[INFO] Parameter: artifactId, Value: queues-playing-with
[INFO] Project created from Archetype in dir: C:queuesqueues-playing-with
[INFO] ------------------------------------------------------------------------
[INFO] ------------------------------------------------------------------------
[INFO] Total time:  6.775 s
[INFO] Finished at: 2020-08-17T15:27:31-07:00
[INFO] ------------------------------------------------------------------------

Now, switch to your new queues-playing-with directory, type:

cd queues-playing-with

Next, in your text editor, start the pom.xml file and write the following code to the existing dependencies:



Step 2: Configure Your Java Application and access Azure Queue Storage

Go to your Java application file and navigate to the location where you wish to use Azure APIs to access its storage. Write the following commands at the top of that Java application’s code: 


Step 3: Set up the Connection String for Azure Queue Storage

An Azure Connection String allows clients to access Data Management Services. Next, fetch the name and the primary key (access) of your Storage Account from the Azure portal. Use the fetched configurations in place of the AccountName & AccountKey options in the connection string.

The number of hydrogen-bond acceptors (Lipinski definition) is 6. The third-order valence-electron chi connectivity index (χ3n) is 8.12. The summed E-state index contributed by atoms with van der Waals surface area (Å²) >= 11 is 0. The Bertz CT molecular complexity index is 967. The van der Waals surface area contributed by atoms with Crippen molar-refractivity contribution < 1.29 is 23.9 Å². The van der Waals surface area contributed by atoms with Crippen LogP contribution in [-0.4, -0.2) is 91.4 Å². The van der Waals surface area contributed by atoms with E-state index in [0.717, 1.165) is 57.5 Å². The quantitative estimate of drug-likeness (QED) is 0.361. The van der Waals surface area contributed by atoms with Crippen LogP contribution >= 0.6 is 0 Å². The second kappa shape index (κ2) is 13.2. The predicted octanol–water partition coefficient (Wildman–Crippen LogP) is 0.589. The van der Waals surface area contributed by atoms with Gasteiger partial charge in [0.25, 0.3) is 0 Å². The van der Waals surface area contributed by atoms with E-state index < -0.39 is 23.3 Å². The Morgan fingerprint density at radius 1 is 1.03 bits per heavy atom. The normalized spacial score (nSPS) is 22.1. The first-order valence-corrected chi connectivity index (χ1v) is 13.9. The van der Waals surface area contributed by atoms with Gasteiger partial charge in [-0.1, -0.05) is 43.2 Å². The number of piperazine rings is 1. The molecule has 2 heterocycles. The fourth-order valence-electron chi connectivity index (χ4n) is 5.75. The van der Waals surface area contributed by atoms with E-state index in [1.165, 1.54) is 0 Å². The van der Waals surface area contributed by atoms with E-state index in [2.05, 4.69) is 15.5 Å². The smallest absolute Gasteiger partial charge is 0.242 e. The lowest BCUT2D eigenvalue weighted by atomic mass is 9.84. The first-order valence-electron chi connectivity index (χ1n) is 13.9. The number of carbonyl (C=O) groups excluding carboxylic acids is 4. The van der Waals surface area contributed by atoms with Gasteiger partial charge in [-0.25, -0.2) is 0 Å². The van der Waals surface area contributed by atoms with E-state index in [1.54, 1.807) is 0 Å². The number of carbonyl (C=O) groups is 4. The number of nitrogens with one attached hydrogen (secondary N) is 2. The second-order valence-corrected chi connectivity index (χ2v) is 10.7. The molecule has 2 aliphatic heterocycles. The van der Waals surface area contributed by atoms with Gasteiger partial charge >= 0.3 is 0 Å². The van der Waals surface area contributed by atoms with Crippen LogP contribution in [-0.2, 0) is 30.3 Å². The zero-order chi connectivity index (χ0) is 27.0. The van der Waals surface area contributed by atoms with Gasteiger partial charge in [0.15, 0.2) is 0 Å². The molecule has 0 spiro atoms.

The following example represents the process to declare a static field to manage a connection string:

final String connectStr = 
    "DefaultEndpointsProtocol=https;" +
    "AccountName=your_storage_account;" +

That’s it! Your Azure Queue Storage using Java is in place. You can now perform various operations on this Queue and manipulate your application messages. To learn more about the operations, visit here.

Using Python

Once you install the Python environment in your system, perform the following steps:

Step 1: Install Azure Storage Queue for Python

After downloading the Azure SDK, install the Azure Storage Queue using PyPI (Python Package Index):

pip install azure-storage-queue

Step 2: Get your Azure Portal Credentials